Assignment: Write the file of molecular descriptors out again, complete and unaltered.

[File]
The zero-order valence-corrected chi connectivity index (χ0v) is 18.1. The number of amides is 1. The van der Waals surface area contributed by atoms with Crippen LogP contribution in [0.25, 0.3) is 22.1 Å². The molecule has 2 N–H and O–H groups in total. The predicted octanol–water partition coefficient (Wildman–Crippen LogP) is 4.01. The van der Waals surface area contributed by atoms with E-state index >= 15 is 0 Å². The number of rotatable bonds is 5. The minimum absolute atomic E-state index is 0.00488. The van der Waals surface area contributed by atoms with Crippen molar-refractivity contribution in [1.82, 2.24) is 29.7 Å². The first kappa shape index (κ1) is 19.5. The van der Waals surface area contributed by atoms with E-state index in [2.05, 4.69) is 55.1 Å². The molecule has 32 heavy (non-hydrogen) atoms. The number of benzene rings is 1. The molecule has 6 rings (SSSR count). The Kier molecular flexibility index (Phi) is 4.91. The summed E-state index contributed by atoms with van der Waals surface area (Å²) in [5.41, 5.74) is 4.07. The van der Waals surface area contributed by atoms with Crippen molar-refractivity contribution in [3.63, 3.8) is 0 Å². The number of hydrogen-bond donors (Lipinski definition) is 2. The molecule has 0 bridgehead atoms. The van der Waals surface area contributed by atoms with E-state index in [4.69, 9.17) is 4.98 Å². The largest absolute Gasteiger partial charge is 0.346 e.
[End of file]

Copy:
The zero-order valence-corrected chi connectivity index (χ0v) is 18.1. The number of amides is 1. The van der Waals surface area contributed by atoms with Crippen LogP contribution in [0.25, 0.3) is 22.1 Å². The molecule has 2 N–H and O–H groups in total. The predicted octanol–water partition coefficient (Wildman–Crippen LogP) is 4.01. The van der Waals surface area contributed by atoms with E-state index >= 15 is 0 Å². The number of rotatable bonds is 5. The minimum absolute atomic E-state index is 0.00488. The van der Waals surface area contributed by atoms with Crippen molar-refractivity contribution in [1.82, 2.24) is 29.7 Å². The first kappa shape index (κ1) is 19.5. The van der Waals surface area contributed by atoms with E-state index in [2.05, 4.69) is 55.1 Å². The molecule has 32 heavy (non-hydrogen) atoms. The number of benzene rings is 1. The molecule has 6 rings (SSSR count). The Kier molecular flexibility index (Phi) is 4.91. The summed E-state index contributed by atoms with van der Waals surface area (Å²) in [5.41, 5.74) is 4.07. The van der Waals surface area contributed by atoms with Crippen molar-refractivity contribution in [3.63, 3.8) is 0 Å². The number of hydrogen-bond donors (Lipinski definition) is 2. The molecule has 0 bridgehead atoms. The van der Waals surface area contributed by atoms with E-state index in [4.69, 9.17) is 4.98 Å². The largest absolute Gasteiger partial charge is 0.346 e.